- The Washington Times - Friday, February 19, 2010


By Mark Mills

Random House, $25, 304 pages


In 1942, in the dark early years of World War II, the tiny Mediterranean island of Malta was battered by German bombers and living in dread of a Nazi invasion. The last thing it needed was a serial killer on the prowl. Especially since in between murders, he was operating as a German spy reporting on the desperate British efforts to defend Malta with a force of Spitfires far outmatched by the daily juggernaut of the Luftwaffe.

Mark Mills paints a grim backdrop, noting that “twice the tonnage of bombs dropped on London during the worst 12 months of the Blitz rained down on Malta during two months.” It was, he observes, “an extraordinary statistic that conferred on their little island home the dubious honor of being the most bombed patch of earth on the planet.”

Maltas gallantry received extravagant praise from Winston Churchill in the House of Commons and the George Cross from King George VI. The author observes that the beleaguered Maltese joked that they would be happy to swap such honors for a few more Spitfires or a shipload of sausages.

Mr. Mills skilfully combines grim historical reality with murder in this tautly gripping mystery. His characters are deftly drawn and highlight the drama of their setting. Max Chadwick is a British officer with the dubious duty of reporting the war news to the Maltese in a manner that suggests it isnt as bad as it is. He is also indulging in an illicit affair with a pilots wife that involves more lust than love, which makes the conventionally moral Max unhappy.

His problems get worse when he is handed evidence that the brutal killing of at least one young Maltese woman was committed by a British officer, but warned to avoid publicity because awareness of such a crimes could demolish the islanders stubborn loyalty to the war effort and the British on whom they relied for protection, although many Maltese were by then eager for independence.

Yet Max does not capture the readers imagination as does Elliott, the cold-eyed American intelligence agent who takes a sardonic view of the war and the world. He offers the young Englishman homespun advice about pompous superior officers, suggesting: “Dont let them get you down. Like my grandfather used to say ‘Theres more horses asses in the world than there is horses. ”

Ironically, Elliott and the killer are the two most intriguing characters in the book. There are passages in which the unknown murderer philosophizes about his life and how he has reached the point of deciding “control was the key, and the taking of a life because you wanted to was the quintessence of control.” He is mildly surprised that the British were shrewd enough to suppress news of his crimes because of potential public repercussions, and he has no sense of loyalty.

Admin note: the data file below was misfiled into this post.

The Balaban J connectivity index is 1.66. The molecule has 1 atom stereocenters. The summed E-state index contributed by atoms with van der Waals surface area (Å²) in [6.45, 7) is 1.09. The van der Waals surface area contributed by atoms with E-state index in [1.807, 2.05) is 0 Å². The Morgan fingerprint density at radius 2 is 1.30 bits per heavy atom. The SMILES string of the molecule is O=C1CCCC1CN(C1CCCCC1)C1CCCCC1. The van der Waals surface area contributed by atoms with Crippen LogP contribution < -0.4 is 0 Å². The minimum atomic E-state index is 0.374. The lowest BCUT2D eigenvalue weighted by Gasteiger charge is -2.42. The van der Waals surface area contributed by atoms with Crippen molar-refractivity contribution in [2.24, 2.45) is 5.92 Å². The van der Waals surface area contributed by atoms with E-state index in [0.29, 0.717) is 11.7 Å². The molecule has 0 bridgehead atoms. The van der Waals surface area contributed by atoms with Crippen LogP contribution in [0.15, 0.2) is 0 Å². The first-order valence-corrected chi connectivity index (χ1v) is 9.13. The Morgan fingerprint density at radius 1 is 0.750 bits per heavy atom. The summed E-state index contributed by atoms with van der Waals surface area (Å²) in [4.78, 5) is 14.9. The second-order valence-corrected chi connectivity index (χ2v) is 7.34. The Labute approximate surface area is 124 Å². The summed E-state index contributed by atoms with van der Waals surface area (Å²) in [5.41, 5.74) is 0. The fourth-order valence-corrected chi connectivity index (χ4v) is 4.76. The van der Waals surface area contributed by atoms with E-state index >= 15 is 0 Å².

“Loyalty was a notion beyond his grasp. He had offered his services (to the Germans) to prove a point to himself; that others were not so very different from him.”

Max is a flailing figure, professionally and romantically, especially when he discovers he has impregnated his married mistress at a point when he realizes he is in love with another woman. The female characters are more predictable and stereotypical than their male counterparts - the social climbers, the sharp-tongued diplomatic wives, even the tough woman editor who almost becomes a victim.

None of them is as memorable as Elliott and the sadistic killer, and it is no surprise that ultimately they face off. In the end, Elliott is the key to the book. He is particularly effective when he is tweaking Maxs protestations of morality. When the Englishman accuses him of “hoarding” because of extra rations he has tucked away on the severely rationed little island, Elliott tells him coolly, “This is work. Im the sole representative of the United States government on the island, and sometimes I need to get things done.”

And he does. While Max scrambles to find the killer, it is Elliott who not only gets the job done, but disposes of the murderer in a spectacular fashion. He expects Max to understand why he had to come close to disposing of him, too.

Mr. Mills stays ahead of his readers as the plot follows its complex course, and he scatters his clues, including one notable red herring. Most memorably, his historical research offers a reminder of an often-forgotten fragment of a war.

Muriel Dobbin is a former White House and national political reporter for McClatchy newspapers and the Baltimore Sun.

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